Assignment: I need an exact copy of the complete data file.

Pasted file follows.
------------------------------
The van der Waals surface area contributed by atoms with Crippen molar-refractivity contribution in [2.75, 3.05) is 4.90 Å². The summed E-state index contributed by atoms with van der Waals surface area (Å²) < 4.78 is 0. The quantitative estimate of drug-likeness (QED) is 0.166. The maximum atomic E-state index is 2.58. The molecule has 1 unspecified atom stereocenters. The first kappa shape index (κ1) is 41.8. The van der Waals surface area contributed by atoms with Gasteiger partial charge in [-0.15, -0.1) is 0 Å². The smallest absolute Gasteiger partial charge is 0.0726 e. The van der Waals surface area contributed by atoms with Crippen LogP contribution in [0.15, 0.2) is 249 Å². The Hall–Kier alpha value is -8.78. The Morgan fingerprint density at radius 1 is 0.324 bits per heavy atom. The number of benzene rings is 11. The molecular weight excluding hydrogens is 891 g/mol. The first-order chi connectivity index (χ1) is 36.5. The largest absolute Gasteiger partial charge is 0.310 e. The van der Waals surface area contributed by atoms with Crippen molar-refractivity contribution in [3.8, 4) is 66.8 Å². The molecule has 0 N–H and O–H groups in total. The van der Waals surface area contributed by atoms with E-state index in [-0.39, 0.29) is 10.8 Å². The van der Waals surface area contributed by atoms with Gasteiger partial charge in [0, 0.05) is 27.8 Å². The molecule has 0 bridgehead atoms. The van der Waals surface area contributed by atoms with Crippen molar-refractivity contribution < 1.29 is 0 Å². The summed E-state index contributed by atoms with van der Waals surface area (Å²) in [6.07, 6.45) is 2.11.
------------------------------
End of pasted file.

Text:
The van der Waals surface area contributed by atoms with Crippen molar-refractivity contribution in [2.75, 3.05) is 4.90 Å². The summed E-state index contributed by atoms with van der Waals surface area (Å²) < 4.78 is 0. The quantitative estimate of drug-likeness (QED) is 0.166. The maximum atomic E-state index is 2.58. The molecule has 1 unspecified atom stereocenters. The first kappa shape index (κ1) is 41.8. The van der Waals surface area contributed by atoms with Gasteiger partial charge in [-0.15, -0.1) is 0 Å². The smallest absolute Gasteiger partial charge is 0.0726 e. The van der Waals surface area contributed by atoms with Crippen LogP contribution in [0.15, 0.2) is 249 Å². The Hall–Kier alpha value is -8.78. The Morgan fingerprint density at radius 1 is 0.324 bits per heavy atom. The number of benzene rings is 11. The molecular weight excluding hydrogens is 891 g/mol. The first-order chi connectivity index (χ1) is 36.5. The largest absolute Gasteiger partial charge is 0.310 e. The van der Waals surface area contributed by atoms with Crippen molar-refractivity contribution in [3.8, 4) is 66.8 Å². The molecule has 0 N–H and O–H groups in total. The van der Waals surface area contributed by atoms with E-state index in [-0.39, 0.29) is 10.8 Å². The van der Waals surface area contributed by atoms with Gasteiger partial charge in [0, 0.05) is 27.8 Å². The molecule has 0 bridgehead atoms. The van der Waals surface area contributed by atoms with Crippen molar-refractivity contribution < 1.29 is 0 Å². The summed E-state index contributed by atoms with van der Waals surface area (Å²) in [6.07, 6.45) is 2.11.